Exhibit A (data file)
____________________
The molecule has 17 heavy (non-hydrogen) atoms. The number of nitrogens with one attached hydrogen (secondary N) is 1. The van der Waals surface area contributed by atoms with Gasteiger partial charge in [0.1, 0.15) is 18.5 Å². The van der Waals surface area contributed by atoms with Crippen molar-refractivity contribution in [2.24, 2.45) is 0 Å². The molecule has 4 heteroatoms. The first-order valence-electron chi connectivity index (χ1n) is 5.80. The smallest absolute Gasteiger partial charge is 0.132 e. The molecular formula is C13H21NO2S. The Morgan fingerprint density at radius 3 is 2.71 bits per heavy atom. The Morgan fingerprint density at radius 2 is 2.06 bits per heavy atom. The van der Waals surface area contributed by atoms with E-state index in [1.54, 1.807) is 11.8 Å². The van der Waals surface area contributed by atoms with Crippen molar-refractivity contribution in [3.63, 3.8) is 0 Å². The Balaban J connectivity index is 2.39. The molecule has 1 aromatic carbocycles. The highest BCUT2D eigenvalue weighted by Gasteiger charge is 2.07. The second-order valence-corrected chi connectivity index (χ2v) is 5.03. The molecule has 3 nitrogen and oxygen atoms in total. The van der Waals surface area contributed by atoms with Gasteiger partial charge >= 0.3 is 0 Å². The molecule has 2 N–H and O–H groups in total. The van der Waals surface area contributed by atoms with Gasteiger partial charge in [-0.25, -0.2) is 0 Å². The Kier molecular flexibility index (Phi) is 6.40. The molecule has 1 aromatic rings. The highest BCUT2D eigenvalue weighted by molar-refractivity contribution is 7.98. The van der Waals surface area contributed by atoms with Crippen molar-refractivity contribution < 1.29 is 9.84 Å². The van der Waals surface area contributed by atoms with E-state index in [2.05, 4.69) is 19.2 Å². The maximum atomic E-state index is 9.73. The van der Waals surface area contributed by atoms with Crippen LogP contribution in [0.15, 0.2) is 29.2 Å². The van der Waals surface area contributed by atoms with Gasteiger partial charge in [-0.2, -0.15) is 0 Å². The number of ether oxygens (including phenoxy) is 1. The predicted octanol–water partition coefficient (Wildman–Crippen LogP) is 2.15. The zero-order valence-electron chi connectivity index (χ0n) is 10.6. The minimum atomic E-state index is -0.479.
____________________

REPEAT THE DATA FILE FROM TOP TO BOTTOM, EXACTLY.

The molecule has 17 heavy (non-hydrogen) atoms. The number of nitrogens with one attached hydrogen (secondary N) is 1. The van der Waals surface area contributed by atoms with Gasteiger partial charge in [0.1, 0.15) is 18.5 Å². The van der Waals surface area contributed by atoms with Crippen molar-refractivity contribution in [2.24, 2.45) is 0 Å². The molecule has 4 heteroatoms. The first-order valence-electron chi connectivity index (χ1n) is 5.80. The smallest absolute Gasteiger partial charge is 0.132 e. The molecular formula is C13H21NO2S. The Morgan fingerprint density at radius 3 is 2.71 bits per heavy atom. The Morgan fingerprint density at radius 2 is 2.06 bits per heavy atom. The van der Waals surface area contributed by atoms with E-state index in [1.54, 1.807) is 11.8 Å². The van der Waals surface area contributed by atoms with Crippen molar-refractivity contribution in [3.63, 3.8) is 0 Å². The Balaban J connectivity index is 2.39. The molecule has 1 aromatic carbocycles. The highest BCUT2D eigenvalue weighted by Gasteiger charge is 2.07. The second-order valence-corrected chi connectivity index (χ2v) is 5.03. The molecule has 3 nitrogen and oxygen atoms in total. The van der Waals surface area contributed by atoms with Gasteiger partial charge >= 0.3 is 0 Å². The molecule has 2 N–H and O–H groups in total. The van der Waals surface area contributed by atoms with Gasteiger partial charge in [-0.25, -0.2) is 0 Å². The Kier molecular flexibility index (Phi) is 6.40. The molecule has 1 aromatic rings. The highest BCUT2D eigenvalue weighted by molar-refractivity contribution is 7.98. The van der Waals surface area contributed by atoms with Crippen molar-refractivity contribution < 1.29 is 9.84 Å². The van der Waals surface area contributed by atoms with E-state index in [2.05, 4.69) is 19.2 Å². The maximum atomic E-state index is 9.73. The van der Waals surface area contributed by atoms with Crippen LogP contribution in [0.15, 0.2) is 29.2 Å². The van der Waals surface area contributed by atoms with Gasteiger partial charge in [-0.2, -0.15) is 0 Å². The number of ether oxygens (including phenoxy) is 1. The predicted octanol–water partition coefficient (Wildman–Crippen LogP) is 2.15. The zero-order valence-electron chi connectivity index (χ0n) is 10.6. The minimum atomic E-state index is -0.479.